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Abstract:
The Faith enjoyed a period of growth from the 1960s-1980s that was largely inspired by interracial teaching campaigns in the South. The Baha'i movement in South Carolina was a significant, sustained response to racist ideologies. Link to thesis (offsite).
Notes:
Dissertation for PhD in the Department of History, University of South Carolina (Columbia, SC); later published by University Microfilms International (ISBN 9781243741752, 2011).

"Most Great Reconstruction":
The Bahá'í Faith in Jim Crow South Carolina, 1898-1965

by Louis E. Venters

2010
Abstract: By the end of the twentieth century, the Bahá'í Faith was the largest non-Christian religion in South Carolina, and it was well known for its longstanding commitment to promoting racial harmony, interfaith dialogue, and the moral education of children and youth. Its message was simple and powerful: in the Orient in the middle of the nineteenth century, Christ had returned. His new name was Bahá'u'lláh, the "Glory of the Father," and the transforming power of his Word would excise the cancers of prejudice and injustice from the broken body of humanity.

The religion owed much of its strength in the state to a series of campaigns from the late 1960s to the mid-1980s, in which more than ten thousand people from all walks of life — from young white college students to elderly black former sharecroppers — had become Bahá'ís. However, the origins of South Carolina's robust Bahá'í movement lay not in the social upheavals of the 1960s, but in painstaking efforts to build an interracial faith community during the long decades of segregation and disfranchisement. In contrast to nearly every other religious organization in early-twentieth century South Carolina, the Bahá'ís developed an explicit policy of promoting racial integration at the local level. Facing ostracism, slander, and violence, they succeeded in attracting an astonishingly diverse membership. Focusing on the period from South Carolinians' first contacts with the faith in the late 1890s to the formal dissolution of the Jim Crow regime in the mid-1960s, this study posits the Bahá'í movement in South Carolina as a significant, sustained, and deceptively subtle attack on the oppressive racial ideologies of the twentieth-century South and on the Protestant orthodoxy with which they were inextricably linked.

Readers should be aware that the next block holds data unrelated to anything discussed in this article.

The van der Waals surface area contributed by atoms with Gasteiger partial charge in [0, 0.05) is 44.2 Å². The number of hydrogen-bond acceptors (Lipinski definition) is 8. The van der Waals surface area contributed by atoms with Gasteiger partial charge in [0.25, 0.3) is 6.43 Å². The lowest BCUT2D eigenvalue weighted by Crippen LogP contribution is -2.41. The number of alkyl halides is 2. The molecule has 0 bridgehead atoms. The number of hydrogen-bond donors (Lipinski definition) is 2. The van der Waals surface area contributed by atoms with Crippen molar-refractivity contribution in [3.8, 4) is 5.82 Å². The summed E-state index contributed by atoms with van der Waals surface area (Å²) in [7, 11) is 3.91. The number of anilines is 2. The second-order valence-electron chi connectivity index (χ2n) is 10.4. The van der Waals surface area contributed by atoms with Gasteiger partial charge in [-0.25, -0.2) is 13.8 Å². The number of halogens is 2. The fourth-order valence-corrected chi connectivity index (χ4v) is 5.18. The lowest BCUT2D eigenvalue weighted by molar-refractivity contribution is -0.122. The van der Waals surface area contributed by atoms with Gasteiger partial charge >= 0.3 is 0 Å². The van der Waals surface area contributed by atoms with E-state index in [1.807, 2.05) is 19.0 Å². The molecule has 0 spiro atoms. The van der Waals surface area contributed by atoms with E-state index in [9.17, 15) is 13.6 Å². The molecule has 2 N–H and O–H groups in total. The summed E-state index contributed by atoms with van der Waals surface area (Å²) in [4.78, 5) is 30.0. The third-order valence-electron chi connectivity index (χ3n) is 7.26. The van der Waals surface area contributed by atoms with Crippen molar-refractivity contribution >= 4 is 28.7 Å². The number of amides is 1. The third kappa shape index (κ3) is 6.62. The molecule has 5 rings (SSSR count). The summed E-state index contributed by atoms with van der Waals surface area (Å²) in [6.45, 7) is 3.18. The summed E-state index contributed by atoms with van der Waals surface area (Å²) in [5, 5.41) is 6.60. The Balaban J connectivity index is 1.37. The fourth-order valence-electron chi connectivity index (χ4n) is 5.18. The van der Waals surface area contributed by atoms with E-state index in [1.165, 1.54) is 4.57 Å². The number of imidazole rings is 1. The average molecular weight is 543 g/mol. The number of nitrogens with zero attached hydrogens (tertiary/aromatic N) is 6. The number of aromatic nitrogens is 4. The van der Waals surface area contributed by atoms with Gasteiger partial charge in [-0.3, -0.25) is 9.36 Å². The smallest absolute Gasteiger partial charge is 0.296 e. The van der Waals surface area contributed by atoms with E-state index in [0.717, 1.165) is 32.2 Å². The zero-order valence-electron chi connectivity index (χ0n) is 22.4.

Download this thesis at scholarcommons.sc.edu/etd/281/
(backup copy is here: venters_bahai_south_carolina.pdf).
Addendum: One of the original ads that ran in The American Bahá'í (this ad from issue 25:3, March 2, 1994):
DO YOU REMEMBER South Carolina? I am broadening my search for information for my International Baccalaureate essay, tentatively titled "Crisis and Victory: The Bahá'í Faith in South Carolina," and am inviting pioneers, teachers, current and former residents (anyone who knows or remembers) to share information about teaching efforts (especially in the 1960s, around 1970, and in the middle '80s), the establishment and development of Groups and Assemblies, persecution, activities of children/youth, visits by Hands of the Cause of God (including Mr. Gregory, Mr. Sears, Mr. Olinga, Mr. Khadem, Mr. Ioas and Dr. Muhajir), early believers in upstate South Carolina, the Frogmore summer schools, activities of the Deep South Committee, relationships with government and the media, Bahá'ís in the public schools, how you became a Bahá'í in South Carolina or why you came to the state, what the future holds for South Carolina, long-range plans and immediate concerns. Please write to Lee Venters, [address deleted], Greenville, SC 29615. Please include a return address.
[ - credit Don Calkins, 2013-09]
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